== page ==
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Title: Soap Dish
Identifier: 2006.10.7.1-.2
Donor: Sandra Lindsay
Item Date: 1915-1925
Image Creator: Museums of Mississauga
Creation Date: 2006
Location: Bradley Museum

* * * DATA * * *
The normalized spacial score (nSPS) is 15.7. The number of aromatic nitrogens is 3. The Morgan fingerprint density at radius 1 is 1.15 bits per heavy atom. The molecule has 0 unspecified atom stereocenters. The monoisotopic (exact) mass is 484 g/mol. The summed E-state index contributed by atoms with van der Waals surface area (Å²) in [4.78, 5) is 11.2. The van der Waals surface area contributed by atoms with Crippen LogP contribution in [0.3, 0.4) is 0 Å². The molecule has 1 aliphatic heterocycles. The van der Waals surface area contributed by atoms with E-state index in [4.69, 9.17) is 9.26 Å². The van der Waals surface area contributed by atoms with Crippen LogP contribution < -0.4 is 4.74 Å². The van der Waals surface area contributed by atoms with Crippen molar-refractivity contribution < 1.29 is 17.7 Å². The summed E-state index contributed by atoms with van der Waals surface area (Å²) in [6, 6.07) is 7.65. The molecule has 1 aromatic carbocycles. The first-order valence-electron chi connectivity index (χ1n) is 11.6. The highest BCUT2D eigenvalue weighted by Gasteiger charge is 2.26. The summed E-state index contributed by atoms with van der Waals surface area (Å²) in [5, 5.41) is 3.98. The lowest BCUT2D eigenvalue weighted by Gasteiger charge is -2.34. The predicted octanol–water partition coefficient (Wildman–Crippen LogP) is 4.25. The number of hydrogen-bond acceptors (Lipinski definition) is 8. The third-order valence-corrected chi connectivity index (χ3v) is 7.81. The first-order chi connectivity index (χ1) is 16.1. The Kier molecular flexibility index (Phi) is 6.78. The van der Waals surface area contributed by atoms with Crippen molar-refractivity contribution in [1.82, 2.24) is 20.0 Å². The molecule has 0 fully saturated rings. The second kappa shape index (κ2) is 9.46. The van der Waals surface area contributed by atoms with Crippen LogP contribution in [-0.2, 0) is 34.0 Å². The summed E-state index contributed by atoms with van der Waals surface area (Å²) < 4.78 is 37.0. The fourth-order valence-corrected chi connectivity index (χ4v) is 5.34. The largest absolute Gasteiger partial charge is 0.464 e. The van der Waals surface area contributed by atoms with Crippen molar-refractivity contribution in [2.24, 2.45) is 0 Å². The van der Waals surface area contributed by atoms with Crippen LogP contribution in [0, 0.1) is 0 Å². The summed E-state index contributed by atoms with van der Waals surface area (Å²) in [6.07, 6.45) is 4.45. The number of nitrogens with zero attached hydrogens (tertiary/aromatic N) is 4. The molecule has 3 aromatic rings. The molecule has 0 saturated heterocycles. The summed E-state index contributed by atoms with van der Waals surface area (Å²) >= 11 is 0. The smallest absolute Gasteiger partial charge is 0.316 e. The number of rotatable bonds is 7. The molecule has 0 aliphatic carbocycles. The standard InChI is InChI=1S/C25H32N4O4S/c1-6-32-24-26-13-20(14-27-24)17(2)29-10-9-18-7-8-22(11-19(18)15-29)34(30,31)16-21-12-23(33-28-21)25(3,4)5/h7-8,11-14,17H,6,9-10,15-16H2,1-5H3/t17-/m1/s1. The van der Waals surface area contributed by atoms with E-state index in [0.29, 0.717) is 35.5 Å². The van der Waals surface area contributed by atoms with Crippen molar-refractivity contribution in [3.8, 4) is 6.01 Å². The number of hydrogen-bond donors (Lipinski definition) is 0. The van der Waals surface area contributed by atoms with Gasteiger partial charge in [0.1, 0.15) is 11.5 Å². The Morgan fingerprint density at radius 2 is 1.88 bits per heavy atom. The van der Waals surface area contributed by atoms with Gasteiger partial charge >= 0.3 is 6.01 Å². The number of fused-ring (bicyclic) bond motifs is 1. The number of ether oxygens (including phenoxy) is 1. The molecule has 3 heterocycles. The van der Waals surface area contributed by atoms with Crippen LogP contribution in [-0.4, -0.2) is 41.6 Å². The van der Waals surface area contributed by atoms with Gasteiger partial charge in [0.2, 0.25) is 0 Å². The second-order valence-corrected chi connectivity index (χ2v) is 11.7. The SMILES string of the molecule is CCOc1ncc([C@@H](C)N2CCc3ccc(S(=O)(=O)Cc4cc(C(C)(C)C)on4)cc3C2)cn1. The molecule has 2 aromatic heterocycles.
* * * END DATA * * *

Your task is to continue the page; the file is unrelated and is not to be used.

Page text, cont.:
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Description: A pale yellow soap dish made of thin French Ivory. Rectangular shape with rounded corners. It includes a lid. .1) The lid is 1.5 cm deep. It is dirty inside. .2) The base is 1.5 cm deep. The upper edge has a thin 1.0 cm wide band around the inside to form a ledge for the top of the dish to rest upon. There is a .75 cm long vertical crack on one long side of the base. The dish is dirty inside; there are no decorations. Claimed to be part of a set, but it does not include the floral decoration that is on the hair brush (2006.10.5) and powder puff container (2006.10.6) History: French Ivory is one of many early plastics developed as a substitute for elephant ivory. REF: 'The Fascination of Ivory' pages 35-36. Godfrey Harris 1991, Delta Lithograph Co., USA. French Ivory was first produced by the Xylonite Company in 1866. Other names include Celluloid, Ivoride, Ivorine, and Pyralin. REF: www.jewelrysupplier.com/glossary/F-glossary.html. This soap dish belonged to William Lindsay, father of donor Sandra Lindsay. William Lindsay (1915-2004) moved to Clarkson after marrying Jean Hodgetts (1919-2003) in June 1944. Jean and William both lived in Clarkson until their deaths. Jean Lindsay was a long-time volunteer at Benares Historic House and was a friend of Barbara Sayers Larson when they were young. Percy Warburton Hodgetts (1878-1966) and his friend Alexander Westervelt purchased 20 acres of land in 1910 from Andrew Orr. The land was located on the west side of Clarkson Road South (Lot 29, Con. 3). Percy and Alexander planned to divide the land and tossed a coin to see which half they would get. Alexander got the property that had Bush's Inn on it (one-time home of Captain Sutherland and his family who are related to the Harris family of Benares). Percy built a large home on the bank of the creek that became known as Hodgetts Creek since it ran through their property and emptied into the Rattray Marsh (now called Sheridan Creek). Percy received a Bachelor of Science and Agriculture degree in 1897 from the Ontario Agricultural College in Guelph. He was appointed to the Provincial Department of Agriculture in 1902 and acted as the secretary for the Ontario Fruit Growers Association (1904). Later he was appointed to Head Director (1908). Percy was an active member of the Carmen Methodist Church. Percy Hodgetts married Emily Mae Hendison (1879-1944). They had three children: Agnes, Jack, and Jean Hodgetts.
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